UNBOXED: Reviewing the Bragi The Dash Pro Wireless Earbuds
It’s not that long ago that we were reviewing Bragi’s The Dash on UNBOXED. Yet, less than a year later, the German based wireless earbud maker has launched the updated version of their flagship earbud—The Dash Pro.
Their timing was perfect.
Launched in May, The Dash Pro fixes everything that was less than ideal about the original product. Specifically, issues with Bluetooth connection, where The Dash would lose contact with the device it was connected to if it was in the user’s wrong pocket or not within clear site of the earbuds, are no longer a concern. Also, the battery life has been improved to a very real five hours on a single charge (the case does still provide additional charges as needed). And glitchy components of the Bragi OS—really just features that were in beta and not quite ready for primetime—have been corrected.
On the surface, The Dash Pro doesn’t look all that different from the original The Dash. Both earbuds resemble black (or white) earplugs that sit in the ear and plug up the entire ear canal. Bragi included a few extra ear tip and sleeve options, and the angle of the earpiece itself is a little less drastic (which results in a slightly more comfortable fit). Oh, and the case is a nice charcoal grayish color instead of all black. But for all intents and purposes, you won’t really notice much of a difference between the newer and original The Dash earbuds.
Game Changing OS
The real champion for Bragi is the updated OS.
Bragi OS 3 adds a whole host of new features that take the idea of “hearable” technology to a much higher level. When I met with Bragi at IFA last September—around the time of the launch of The Dash—they pumped up the dozens of different sensors that they were able to pack into the tiny earpiece. At the time, they showcased their ability to track all kinds of health vitals, but did allude to the fact that the sensors’ abilities hadn’t even been tapped into that deeply.
Bragi OS2 brought with it some of the possibilities of those sensors, albeit in a beta version. Bragi opened up a new way to interact with their headphones that involved simply touching your cheek to access your phone’s voice assistant. That update also included new head shake gestures that allowed the user to accept or decline incoming calls and more.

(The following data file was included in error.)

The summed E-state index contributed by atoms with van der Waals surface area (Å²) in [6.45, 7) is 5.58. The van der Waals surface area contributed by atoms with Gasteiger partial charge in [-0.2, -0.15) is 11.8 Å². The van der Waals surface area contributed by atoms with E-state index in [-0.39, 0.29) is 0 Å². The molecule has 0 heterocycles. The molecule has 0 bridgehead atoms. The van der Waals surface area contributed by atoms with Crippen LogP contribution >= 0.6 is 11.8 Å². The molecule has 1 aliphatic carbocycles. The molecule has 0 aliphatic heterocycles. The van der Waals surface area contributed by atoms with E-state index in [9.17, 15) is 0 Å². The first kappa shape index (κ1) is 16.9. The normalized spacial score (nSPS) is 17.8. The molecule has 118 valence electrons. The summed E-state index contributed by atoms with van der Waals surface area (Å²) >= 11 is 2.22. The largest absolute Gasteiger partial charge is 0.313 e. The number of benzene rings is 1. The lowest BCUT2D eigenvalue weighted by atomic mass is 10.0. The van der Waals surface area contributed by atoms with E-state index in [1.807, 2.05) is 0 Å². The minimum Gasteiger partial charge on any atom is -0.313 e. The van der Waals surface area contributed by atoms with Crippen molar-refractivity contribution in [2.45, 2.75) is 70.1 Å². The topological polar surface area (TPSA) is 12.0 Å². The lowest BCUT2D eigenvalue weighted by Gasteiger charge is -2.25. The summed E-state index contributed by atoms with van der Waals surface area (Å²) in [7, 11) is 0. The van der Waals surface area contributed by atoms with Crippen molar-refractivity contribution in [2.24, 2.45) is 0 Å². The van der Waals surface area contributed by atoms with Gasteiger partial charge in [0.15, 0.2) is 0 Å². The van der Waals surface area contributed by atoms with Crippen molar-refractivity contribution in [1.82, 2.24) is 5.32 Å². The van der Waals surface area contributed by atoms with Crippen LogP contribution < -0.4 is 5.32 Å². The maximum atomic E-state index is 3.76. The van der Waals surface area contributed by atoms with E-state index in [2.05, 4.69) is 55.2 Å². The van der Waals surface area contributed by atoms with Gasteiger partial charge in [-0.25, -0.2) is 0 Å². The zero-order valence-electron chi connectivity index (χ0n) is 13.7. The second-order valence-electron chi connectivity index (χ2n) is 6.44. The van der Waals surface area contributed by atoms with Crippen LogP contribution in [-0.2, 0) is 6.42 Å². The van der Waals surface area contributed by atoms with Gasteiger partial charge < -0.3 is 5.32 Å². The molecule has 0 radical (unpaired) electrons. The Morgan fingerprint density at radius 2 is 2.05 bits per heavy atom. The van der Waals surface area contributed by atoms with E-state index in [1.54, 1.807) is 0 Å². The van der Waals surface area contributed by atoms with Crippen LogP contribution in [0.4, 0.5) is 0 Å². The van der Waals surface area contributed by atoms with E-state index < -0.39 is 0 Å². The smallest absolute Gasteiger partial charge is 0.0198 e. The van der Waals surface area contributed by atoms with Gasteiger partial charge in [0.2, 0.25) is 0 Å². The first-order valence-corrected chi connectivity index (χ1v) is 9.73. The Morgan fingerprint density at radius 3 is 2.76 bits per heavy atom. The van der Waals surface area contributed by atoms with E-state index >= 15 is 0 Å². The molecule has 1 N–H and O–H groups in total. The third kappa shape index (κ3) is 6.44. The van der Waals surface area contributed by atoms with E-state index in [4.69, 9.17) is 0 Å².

This latest update, though, gets much more futuristic, and downright cool. Bragi OS 3 introduces a new 4D menu function that allows for 100 percent hands-free control of The Dash Pro. With a shake of your head and a quick nod, you can activate the menu and then choose from a few different options by looking in a certain direction and nodding. What’s crazy is that the earbuds don’t need to be connected to a device to access the function. At first, it seemed a little clunky and involved a bit of a learning curve, but after getting used to it, I found myself bobbing my head and looking in different directions more frequently than I would’ve ever expected.
Further upgrades in Bragi OS 3 include Auto Tracking, which automatically understands when an activity is started (i.e. running, swimming, biking) and will start tracking the user’s data; added head gesture controls; and routines that can be set up to provide alerts, the time, and more.
All of this is great, but we haven’t even touched on the iTranslate integration yet, which is probably the biggest and most impactful update that comes along with Bragi OS 3. For this, Bragi teamed up with the iTranslate app makers to give The Dash wearers access to near-real-time translation through the iTranslate app. There is a monthly fee involved, which is a bit of a downer, but this kind of integration is something we’ve been waiting for in a pair of mainstream wireless earbuds. This is the game changer—being able to wear The Dash Pro on the road, in a foreign country, and not have to worry about the language barrier. It might not be exactly real time translation, but it’s the closest thing I’ve seen thus far, and it works better than you’d expect with this being Bragi’s first crack at something like this.
As for knocks against The Dash Pro, we’ll start with iTranslate. It’s unfortunate that there’s a regular fee associated with the integration, but I get it. I’d rather see it have a one-time fee and work forever, but that’s probably why I’m not in the app business. Further, iTranslate does is pretty sensitive in terms of the translations themselves, meaning it might not offer the best translation when there’s slang involved or anything along those lines.
Then there’s the price. At $349, The Dash Pro is a premium priced wireless earbud. That price point makes sense if you’re going to be someone who has these things plugged in for the better part of the day and you plan on milking The Dash Pro of every possible feature, tracker, sensor, and so on. Otherwise, you’re asking consumer to pay a lot of money for earbuds that do sound great, but wouldn’t really stand out enough from any other wireless earbud on the market.
Drawbacks aside, Bragi has really solidified itself as my favorite wireless earbud on the market, hands down.